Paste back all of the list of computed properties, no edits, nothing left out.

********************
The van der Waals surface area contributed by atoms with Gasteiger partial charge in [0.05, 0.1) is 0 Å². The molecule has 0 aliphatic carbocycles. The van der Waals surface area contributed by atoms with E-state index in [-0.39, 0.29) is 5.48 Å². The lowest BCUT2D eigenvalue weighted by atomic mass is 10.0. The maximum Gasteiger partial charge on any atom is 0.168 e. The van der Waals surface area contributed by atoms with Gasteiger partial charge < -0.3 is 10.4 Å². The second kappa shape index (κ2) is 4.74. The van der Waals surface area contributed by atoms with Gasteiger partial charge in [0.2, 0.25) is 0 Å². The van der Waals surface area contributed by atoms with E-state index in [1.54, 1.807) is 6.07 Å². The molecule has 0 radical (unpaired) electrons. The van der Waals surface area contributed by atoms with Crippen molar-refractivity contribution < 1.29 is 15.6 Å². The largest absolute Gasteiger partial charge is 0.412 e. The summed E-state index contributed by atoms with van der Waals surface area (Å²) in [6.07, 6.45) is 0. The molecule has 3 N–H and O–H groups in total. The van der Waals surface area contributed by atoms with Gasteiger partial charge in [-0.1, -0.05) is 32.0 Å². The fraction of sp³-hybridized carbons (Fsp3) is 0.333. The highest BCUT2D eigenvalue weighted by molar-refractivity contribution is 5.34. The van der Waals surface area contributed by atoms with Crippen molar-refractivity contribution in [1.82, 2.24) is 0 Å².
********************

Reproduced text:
The van der Waals surface area contributed by atoms with Gasteiger partial charge in [0.05, 0.1) is 0 Å². The molecule has 0 aliphatic carbocycles. The van der Waals surface area contributed by atoms with E-state index in [-0.39, 0.29) is 5.48 Å². The lowest BCUT2D eigenvalue weighted by atomic mass is 10.0. The maximum Gasteiger partial charge on any atom is 0.168 e. The van der Waals surface area contributed by atoms with Gasteiger partial charge < -0.3 is 10.4 Å². The second kappa shape index (κ2) is 4.74. The van der Waals surface area contributed by atoms with Gasteiger partial charge in [0.2, 0.25) is 0 Å². The van der Waals surface area contributed by atoms with E-state index in [1.54, 1.807) is 6.07 Å². The molecule has 0 radical (unpaired) electrons. The van der Waals surface area contributed by atoms with Crippen molar-refractivity contribution < 1.29 is 15.6 Å². The largest absolute Gasteiger partial charge is 0.412 e. The summed E-state index contributed by atoms with van der Waals surface area (Å²) in [6.07, 6.45) is 0. The molecule has 3 N–H and O–H groups in total. The van der Waals surface area contributed by atoms with Gasteiger partial charge in [-0.1, -0.05) is 32.0 Å². The fraction of sp³-hybridized carbons (Fsp3) is 0.333. The highest BCUT2D eigenvalue weighted by molar-refractivity contribution is 5.34. The van der Waals surface area contributed by atoms with Crippen molar-refractivity contribution in [1.82, 2.24) is 0 Å².